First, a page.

So, yeah! That’s how I did it. A lot of it was having a wiping method coupled with just feeling around and ensuring all the pertinent areas were clean to avoid rash and infection. Now, she did still get the occasional diaper rash, but guys, all babies do. I was told by her pediatrician at the time that he saw more rashes on the babies of sighted parents, so, thumbs up to the thoroughness of blindies needing to touch everything. It works.
5. How do you feed your daughter if you can’t see?
Rosie’s five now, so I don’t have to feed her all that often. If she’s being picky and clingy and I need to spoon the last few forkfuls into her mouth, I use the same method I used when she was eating baby food.
I sit in a chair perpendicular to her. After washing my hands thoroughly, I hold the fork or spoon at its base. (This wasn’t necessary when she was an infant, as her spoon was a lot smaller then.) Holding the utensil by the base of the stem gives me more control and ensures I don’t poke her in the eye with the thing.
After loading food onto the fork or spoon (which is simple to do by feeling about with the fork or spoon itself or by using a second utensil on nearly empty plates), I reach for Rosie’s face and find her cheek and jaw with my fingers. Keeping my hand there, I use those reference points to know which way she’s looking and where I need to guide the utensil. It’s very simple.
4. How do you help your daughter with homework if it’s not written in those bumpy dots?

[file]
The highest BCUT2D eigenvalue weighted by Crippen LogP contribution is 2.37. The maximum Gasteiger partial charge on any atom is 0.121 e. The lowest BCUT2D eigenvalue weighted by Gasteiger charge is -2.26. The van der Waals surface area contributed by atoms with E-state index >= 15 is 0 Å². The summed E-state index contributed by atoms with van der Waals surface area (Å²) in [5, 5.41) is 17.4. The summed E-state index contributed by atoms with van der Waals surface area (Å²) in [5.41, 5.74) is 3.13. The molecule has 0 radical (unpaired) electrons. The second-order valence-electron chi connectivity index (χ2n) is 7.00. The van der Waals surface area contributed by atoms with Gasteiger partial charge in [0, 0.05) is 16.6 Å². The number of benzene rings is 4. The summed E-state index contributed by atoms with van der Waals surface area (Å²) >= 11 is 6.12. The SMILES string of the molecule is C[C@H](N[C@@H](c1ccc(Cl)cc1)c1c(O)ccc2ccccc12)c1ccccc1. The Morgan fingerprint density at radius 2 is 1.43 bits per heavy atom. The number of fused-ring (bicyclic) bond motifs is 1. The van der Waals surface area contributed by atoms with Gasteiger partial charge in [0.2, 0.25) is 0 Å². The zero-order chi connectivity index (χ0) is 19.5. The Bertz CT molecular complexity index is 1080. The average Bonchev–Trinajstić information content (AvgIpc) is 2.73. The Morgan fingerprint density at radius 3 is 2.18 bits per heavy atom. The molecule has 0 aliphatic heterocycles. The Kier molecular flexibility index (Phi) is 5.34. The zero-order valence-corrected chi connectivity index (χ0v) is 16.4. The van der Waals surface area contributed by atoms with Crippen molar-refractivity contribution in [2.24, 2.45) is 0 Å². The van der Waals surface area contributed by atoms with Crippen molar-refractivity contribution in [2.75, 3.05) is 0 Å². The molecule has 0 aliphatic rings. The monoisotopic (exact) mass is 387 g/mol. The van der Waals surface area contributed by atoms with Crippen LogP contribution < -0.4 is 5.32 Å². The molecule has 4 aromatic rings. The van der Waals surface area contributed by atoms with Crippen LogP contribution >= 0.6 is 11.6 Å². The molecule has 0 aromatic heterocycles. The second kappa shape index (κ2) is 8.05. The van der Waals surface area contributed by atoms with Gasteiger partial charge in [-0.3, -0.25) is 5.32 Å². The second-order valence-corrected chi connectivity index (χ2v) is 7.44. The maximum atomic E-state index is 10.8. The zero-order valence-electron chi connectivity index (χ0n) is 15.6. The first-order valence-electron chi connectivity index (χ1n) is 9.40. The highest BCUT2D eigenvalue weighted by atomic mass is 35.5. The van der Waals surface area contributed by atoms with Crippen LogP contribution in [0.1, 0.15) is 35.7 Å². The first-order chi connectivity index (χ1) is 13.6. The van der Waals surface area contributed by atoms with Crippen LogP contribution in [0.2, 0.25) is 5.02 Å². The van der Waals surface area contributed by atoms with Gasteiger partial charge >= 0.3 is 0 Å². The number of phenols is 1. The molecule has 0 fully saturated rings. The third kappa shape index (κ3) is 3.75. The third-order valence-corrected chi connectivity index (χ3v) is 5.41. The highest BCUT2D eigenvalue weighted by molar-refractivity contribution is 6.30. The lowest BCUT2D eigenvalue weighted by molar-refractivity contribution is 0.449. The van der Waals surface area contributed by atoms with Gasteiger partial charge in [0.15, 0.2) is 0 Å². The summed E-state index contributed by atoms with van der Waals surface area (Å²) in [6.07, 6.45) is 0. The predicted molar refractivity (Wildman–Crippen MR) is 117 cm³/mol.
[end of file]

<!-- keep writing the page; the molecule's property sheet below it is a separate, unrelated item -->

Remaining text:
Those bumpy dots are called braille, my Treasures.
I use Aira for this task on the days when Rosie gets homework. A lot of her current homework is merely reading a book her teacher sends home. She memorizes most of these books, but if she finds herself stumped on a word, I have her read me the letters and we sound it out together. She always points to the words as she reads them, so if I am using Aira (though I tend not to for these assignments), they can easily follow along. For words involving color coded word cutouts, Aira is a godsend.
There are days when her father helps her. I never ask him to, but sometimes he just seems to enjoy it. (I’m sure he also does it to assist me if the task is overtly visual, but we don’t see him every day, so that isn’t a failsafe I rely on.)
If Aira ever moves beyond needing us blindies once it’s no longer a startup and becomes a huge moneymaker (many blindness aimed services sadly succumb to this), I will rely more heavily on what I already do with Rosie’s teacher, which is to inquire after the homework assignment for that day. This isn’t entirely necessary right now, but as the homework becomes more and more complicated, communication with teachers is going to become more and more crucial. I do believe Rose is going to receive a ChromeBook next year though, so it’s possible that by the time homework becomes too complicated for communication alone to handle, I’ll be able to use ChromeVox to read the assignments for myself.